Guest post written by Paul Micelli.
Monday 21st June 2010 sees the start of the most prestigious grass court tennis tournament in the world and culminates in the men’s singles final on Sunday July 3rd. The tournament is already shaping up to be one of the most fascinating showdowns for many years and bookmakers are already reporting unprecedented interest in an event that is likely to be highly active in terms of the betting market.
While most punters will be looking at the two defending champions in both the men’s and women’s sections of the tournament, there has been a great level of support for the only significant British hope, Andy Murray, and the popular Spaniard, Rafael Nadal. Those with an eye for a significant omen may feel that Switzerland’s recent World Cup victory over Spain could serve as an indication of Roger Federer being the man to beat should he cross paths with Nadal along the way. The Swiss-born champion is still likely to be the biggest threat at Wimbledon this year. Federer and Nadal are seeded 1 and 2 respectively for the tournament.
Andy Murray, who has had a troublesome year in terms of injuries, form and temperament, carries the hopes of a nation and his previous performances on grass have made him the number 5 seed for Wimbledon 2010. Novak Djokovic, the consistent Serbian challenger, has been made the number 3 seed while Andy Roddick, who lost in the final to Federer last year, is seeded at number 4. Serena Williams will take all the beating in the women’s event this year and her aptitude for Wimbledon’s grass surface makes her very difficult to oppose. Her sister, Venus Williams, will be the number 2 seed for the tournament.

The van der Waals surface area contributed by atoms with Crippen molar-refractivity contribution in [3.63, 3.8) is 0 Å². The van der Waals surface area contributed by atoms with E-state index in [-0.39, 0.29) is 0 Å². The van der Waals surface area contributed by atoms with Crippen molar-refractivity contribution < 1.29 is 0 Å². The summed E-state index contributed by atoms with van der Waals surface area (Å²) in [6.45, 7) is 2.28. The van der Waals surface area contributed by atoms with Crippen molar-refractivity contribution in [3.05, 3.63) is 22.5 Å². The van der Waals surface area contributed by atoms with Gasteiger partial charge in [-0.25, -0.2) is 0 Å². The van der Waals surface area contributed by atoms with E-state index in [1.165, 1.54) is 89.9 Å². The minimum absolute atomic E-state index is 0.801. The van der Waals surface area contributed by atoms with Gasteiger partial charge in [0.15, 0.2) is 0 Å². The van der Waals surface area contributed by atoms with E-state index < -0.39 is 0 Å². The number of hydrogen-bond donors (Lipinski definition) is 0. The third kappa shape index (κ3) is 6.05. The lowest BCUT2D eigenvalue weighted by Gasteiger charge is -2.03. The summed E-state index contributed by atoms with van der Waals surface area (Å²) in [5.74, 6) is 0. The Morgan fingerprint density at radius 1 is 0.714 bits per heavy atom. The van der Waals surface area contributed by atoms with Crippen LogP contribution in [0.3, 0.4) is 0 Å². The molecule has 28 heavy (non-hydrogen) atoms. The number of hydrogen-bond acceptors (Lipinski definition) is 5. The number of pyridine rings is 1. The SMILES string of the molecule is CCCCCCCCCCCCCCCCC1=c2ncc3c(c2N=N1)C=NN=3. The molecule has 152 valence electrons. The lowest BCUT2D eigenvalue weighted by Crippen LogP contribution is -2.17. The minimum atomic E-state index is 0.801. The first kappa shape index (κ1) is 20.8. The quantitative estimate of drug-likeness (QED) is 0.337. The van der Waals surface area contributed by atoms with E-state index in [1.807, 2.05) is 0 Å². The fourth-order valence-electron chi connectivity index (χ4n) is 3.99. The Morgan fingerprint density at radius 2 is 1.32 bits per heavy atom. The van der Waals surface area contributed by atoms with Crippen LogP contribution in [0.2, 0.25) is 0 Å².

Most bets placed on the tournament will be little more than enjoyable flutters from fun punters looking to pull a little value from a tight betting market but the serious sports betting enthusiast will undoubtedly be looking a little deeper into form, trends and potential outcomes before making a final decision. In the lead-up to Wimbledon many betting fans will look towards tournaments such as the AEGON championships, which traditionally precede the grand slam event. The tournaments, held at the Queen’s Club in West Kensington, serve as a great indicator of form. There is relatively little in terms of grass court action on the professional circuit and the annual AEGON championship offers one of the very few opportunities of seeing how potential Wimbledon winners are performing on an alternative surface.
Previous performances at Wimbledon are also ideal as a guide to betting and many performers who endure an uneventful time on the professional tour often come into form on a different playing surface. Although it has been a number of years since Wimbledon last produced a major shock, a penchant for grass might help provide an unlikely outsider for ambitious punters. However, it is usually the tried and tested players who prevail in SW19 and the current records of Federer, Nadal and Williams will be particularly difficult to overlook this year.